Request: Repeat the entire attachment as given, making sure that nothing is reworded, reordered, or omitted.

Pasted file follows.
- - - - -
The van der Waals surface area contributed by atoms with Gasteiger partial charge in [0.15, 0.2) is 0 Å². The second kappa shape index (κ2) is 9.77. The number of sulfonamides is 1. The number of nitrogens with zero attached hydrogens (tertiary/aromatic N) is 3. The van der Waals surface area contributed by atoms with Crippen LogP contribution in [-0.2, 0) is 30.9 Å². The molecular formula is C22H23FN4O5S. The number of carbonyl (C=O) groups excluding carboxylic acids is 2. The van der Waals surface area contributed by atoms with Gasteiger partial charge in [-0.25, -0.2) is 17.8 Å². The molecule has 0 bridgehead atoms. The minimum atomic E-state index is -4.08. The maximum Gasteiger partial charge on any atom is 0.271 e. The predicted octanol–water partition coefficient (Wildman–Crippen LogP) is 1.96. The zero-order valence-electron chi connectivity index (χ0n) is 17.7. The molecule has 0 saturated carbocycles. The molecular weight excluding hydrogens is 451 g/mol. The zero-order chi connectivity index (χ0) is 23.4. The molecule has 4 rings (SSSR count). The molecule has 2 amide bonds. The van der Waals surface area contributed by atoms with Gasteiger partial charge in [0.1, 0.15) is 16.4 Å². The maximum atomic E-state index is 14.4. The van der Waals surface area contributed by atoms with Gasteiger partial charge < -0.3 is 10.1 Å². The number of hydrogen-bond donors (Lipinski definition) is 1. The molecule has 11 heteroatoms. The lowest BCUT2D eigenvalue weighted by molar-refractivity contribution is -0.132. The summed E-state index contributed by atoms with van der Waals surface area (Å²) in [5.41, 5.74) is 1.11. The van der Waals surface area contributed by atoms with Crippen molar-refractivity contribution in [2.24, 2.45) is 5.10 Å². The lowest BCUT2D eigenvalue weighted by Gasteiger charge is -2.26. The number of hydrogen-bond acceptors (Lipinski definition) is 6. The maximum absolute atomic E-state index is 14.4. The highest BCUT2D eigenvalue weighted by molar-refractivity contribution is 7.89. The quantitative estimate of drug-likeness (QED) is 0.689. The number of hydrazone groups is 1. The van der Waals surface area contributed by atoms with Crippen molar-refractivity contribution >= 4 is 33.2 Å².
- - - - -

The van der Waals surface area contributed by atoms with Gasteiger partial charge in [0.15, 0.2) is 0 Å². The second kappa shape index (κ2) is 9.77. The number of sulfonamides is 1. The number of nitrogens with zero attached hydrogens (tertiary/aromatic N) is 3. The van der Waals surface area contributed by atoms with Crippen LogP contribution in [-0.2, 0) is 30.9 Å². The molecular formula is C22H23FN4O5S. The number of carbonyl (C=O) groups excluding carboxylic acids is 2. The van der Waals surface area contributed by atoms with Gasteiger partial charge in [-0.25, -0.2) is 17.8 Å². The molecule has 0 bridgehead atoms. The minimum atomic E-state index is -4.08. The maximum Gasteiger partial charge on any atom is 0.271 e. The predicted octanol–water partition coefficient (Wildman–Crippen LogP) is 1.96. The zero-order valence-electron chi connectivity index (χ0n) is 17.7. The molecule has 0 saturated carbocycles. The molecular weight excluding hydrogens is 451 g/mol. The zero-order chi connectivity index (χ0) is 23.4. The molecule has 4 rings (SSSR count). The molecule has 2 amide bonds. The van der Waals surface area contributed by atoms with Gasteiger partial charge in [0.1, 0.15) is 16.4 Å². The maximum atomic E-state index is 14.4. The van der Waals surface area contributed by atoms with Gasteiger partial charge < -0.3 is 10.1 Å². The number of hydrogen-bond donors (Lipinski definition) is 1. The molecule has 11 heteroatoms. The lowest BCUT2D eigenvalue weighted by molar-refractivity contribution is -0.132. The summed E-state index contributed by atoms with van der Waals surface area (Å²) in [5.41, 5.74) is 1.11. The van der Waals surface area contributed by atoms with Crippen molar-refractivity contribution in [2.24, 2.45) is 5.10 Å². The lowest BCUT2D eigenvalue weighted by Gasteiger charge is -2.26. The number of hydrogen-bond acceptors (Lipinski definition) is 6. The maximum absolute atomic E-state index is 14.4. The highest BCUT2D eigenvalue weighted by molar-refractivity contribution is 7.89. The quantitative estimate of drug-likeness (QED) is 0.689. The number of hydrazone groups is 1. The van der Waals surface area contributed by atoms with Crippen molar-refractivity contribution >= 4 is 33.2 Å².